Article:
Crimson Bound by Rosamund Hodge
Digital Audiobook narrated by Elizabeth Knowelden
Published by Balzer + Bray on May 5, 2015
Series: Fairytales #2
Genres: Fairy Tale Retellings, Fairy Tales, Fantasy, Magic, Retellings, Romance, Young Adult
Length: 441 pages or 11 hours, 40 minutes
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When Rachelle was fifteen, she was good—apprenticed to her aunt and in training to protect her village from dark magic. But she was also reckless—straying from the forest path in search of a way to free her world from the threat of eternal darkness. After an illicit meeting goes dreadfully wrong, Rachelle is forced to make a terrible choice that binds her to the very evil she had hoped to defeat.
Three years later, Rachelle has given her life to serving the realm, fighting deadly creatures in an effort to atone. When the king orders her to guard his son Armand—the man she hates most—Rachelle forces Armand to help her hunt for the legendary sword that might save their world. Together, they navigate the opulent world of the courtly elite, where beauty and power reign and no one can be trusted. And as they become unexpected allies, they discover far-reaching conspiracies, hidden magic, and a love that may be their undoing. In a palace built on unbelievable wealth and dangerous secrets, can Rachelle discover the truth and stop the fall of endless night?
It took me a long time to get into this book. Crimson Bound has a really rich, vibrant world, but the writing moves at its own gradual pace, and the characters are hit or miss. The romance, too, was major eye roll material, but I suppose you can’t have everything!
The Great Forest was where this book truly shined. I found Rosamund Hodge’s descriptions of a dark, malicious forest come to life to be both chilling and exciting. Particularly in the segment in the middle, when Rachelle and Armand ride with the Wild Hunt… the bits of me in love with Celtic mythology were *screaming* at that! There are elements woven into the world building – layers of mythology, religion, political intrigue and dissent as well as judicial practices and the contrast between palace life and peasant life… all these things breathed so much vibrancy in the story that it was easy to let the Great Forest burst up around you.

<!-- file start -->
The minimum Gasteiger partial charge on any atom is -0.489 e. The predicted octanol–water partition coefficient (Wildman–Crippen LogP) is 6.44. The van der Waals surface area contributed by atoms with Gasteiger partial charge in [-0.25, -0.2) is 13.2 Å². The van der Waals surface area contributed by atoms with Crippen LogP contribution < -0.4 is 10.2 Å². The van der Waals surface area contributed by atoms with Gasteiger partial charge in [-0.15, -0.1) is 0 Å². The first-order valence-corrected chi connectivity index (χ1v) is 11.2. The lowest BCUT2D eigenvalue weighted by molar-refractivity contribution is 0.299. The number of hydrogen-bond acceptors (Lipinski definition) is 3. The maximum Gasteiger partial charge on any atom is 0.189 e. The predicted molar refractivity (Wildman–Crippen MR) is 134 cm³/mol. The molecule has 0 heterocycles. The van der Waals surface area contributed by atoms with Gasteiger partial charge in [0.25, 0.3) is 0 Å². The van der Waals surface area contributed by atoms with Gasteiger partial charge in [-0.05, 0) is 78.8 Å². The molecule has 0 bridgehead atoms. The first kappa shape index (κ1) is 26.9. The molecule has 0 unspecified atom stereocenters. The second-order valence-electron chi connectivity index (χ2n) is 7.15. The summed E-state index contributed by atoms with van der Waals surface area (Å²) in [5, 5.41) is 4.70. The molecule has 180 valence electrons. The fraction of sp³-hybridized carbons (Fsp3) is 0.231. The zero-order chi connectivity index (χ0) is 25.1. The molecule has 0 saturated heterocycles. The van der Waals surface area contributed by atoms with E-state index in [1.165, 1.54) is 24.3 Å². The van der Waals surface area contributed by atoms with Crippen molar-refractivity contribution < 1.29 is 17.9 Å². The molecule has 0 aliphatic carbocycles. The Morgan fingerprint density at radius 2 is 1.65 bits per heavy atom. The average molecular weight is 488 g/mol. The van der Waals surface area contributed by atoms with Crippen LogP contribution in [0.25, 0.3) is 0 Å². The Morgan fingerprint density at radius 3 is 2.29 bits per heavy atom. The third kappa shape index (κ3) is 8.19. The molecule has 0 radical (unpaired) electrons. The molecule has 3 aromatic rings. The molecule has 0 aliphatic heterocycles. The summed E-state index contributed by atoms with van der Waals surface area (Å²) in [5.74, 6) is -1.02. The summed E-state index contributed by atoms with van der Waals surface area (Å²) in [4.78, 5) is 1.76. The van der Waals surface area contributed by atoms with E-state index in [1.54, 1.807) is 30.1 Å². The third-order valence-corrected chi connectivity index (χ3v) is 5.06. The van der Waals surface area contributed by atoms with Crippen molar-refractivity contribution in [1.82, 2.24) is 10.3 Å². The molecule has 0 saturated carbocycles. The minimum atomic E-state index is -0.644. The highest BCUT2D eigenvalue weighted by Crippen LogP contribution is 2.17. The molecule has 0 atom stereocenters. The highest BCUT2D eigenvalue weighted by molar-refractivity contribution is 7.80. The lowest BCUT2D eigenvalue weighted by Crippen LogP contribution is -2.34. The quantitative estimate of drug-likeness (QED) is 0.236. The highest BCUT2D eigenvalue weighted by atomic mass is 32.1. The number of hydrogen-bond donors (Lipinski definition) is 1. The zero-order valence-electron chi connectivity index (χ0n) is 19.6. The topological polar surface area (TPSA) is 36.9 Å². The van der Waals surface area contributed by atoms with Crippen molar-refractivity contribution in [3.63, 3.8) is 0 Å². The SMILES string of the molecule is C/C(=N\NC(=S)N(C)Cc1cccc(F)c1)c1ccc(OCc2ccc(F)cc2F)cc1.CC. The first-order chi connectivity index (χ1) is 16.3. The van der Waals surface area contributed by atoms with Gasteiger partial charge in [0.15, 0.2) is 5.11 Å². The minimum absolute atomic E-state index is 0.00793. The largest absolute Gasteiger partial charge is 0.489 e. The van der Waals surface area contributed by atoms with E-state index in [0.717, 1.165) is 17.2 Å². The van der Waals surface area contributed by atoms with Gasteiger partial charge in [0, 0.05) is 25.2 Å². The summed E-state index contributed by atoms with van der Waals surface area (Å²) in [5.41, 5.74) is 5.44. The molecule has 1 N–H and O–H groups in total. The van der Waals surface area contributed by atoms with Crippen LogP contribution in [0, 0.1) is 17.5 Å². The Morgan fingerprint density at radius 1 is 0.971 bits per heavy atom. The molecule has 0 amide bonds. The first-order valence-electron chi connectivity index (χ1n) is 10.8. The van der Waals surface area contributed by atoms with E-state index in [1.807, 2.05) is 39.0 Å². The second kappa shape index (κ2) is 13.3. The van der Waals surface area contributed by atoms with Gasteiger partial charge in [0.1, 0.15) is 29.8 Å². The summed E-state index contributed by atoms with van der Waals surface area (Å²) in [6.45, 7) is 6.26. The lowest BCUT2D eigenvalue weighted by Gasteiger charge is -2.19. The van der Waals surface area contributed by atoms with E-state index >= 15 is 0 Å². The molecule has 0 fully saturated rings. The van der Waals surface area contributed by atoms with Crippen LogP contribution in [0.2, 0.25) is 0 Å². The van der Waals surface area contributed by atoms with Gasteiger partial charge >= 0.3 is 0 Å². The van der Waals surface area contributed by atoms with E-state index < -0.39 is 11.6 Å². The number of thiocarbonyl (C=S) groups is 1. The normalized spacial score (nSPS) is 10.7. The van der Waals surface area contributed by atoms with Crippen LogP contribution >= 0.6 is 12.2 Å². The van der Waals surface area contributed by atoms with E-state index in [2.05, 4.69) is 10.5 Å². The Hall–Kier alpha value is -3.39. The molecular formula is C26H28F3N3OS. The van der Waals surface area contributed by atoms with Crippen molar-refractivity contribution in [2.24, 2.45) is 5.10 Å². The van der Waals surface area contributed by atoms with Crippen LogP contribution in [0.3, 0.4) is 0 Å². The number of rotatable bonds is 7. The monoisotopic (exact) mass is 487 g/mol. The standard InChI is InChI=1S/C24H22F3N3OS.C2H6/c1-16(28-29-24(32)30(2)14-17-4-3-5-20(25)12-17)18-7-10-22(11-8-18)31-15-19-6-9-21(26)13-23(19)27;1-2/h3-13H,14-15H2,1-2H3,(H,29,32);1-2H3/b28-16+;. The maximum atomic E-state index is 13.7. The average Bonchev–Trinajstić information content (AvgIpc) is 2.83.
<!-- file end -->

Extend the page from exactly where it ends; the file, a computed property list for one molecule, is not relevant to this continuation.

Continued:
I suppose if you *must* do a love triangle, the one in Crimson Bound is done pretty well. All three characters have life and motivation outside the relationship, making it a bit more three-dimensional than love triangles I’ve met before. Unfortunately, there were some cringe-worthy moments for me in the way Erec treated Rachelle and the way Rachelle thought about herself after the fact. Generally, though, I appreciated that the love triangle *wasn’t* the plot, because that seems to happen in a lot of books, but no. Crimson Bound has a life of its own.
This book is marketed as a Little Red Riding Hood retelling, and I feel like that does it a disservice. There is a bit of an appreciative gesture toward Little Red Riding Hood, but I felt like mythology and Hansel and Gretel played a larger role in this one. Additionally, I loved that the setting of the Court had a very French feel, specifically Revolution-esque, which I found highly appropriate. You won’t often find me commenting on fashion – either in books or life – but I appreciated the care that was taken with it here.
All in all, I though Rachelle was a great character with a lot of spirit, and I loved Amelie. Several minor characters play key roles in the resolution that I really appreciated, and while the very ending was terribly predictable, I appreciated the fact that the journey was full of surprises. It wasn’t perfect, but I really liked it.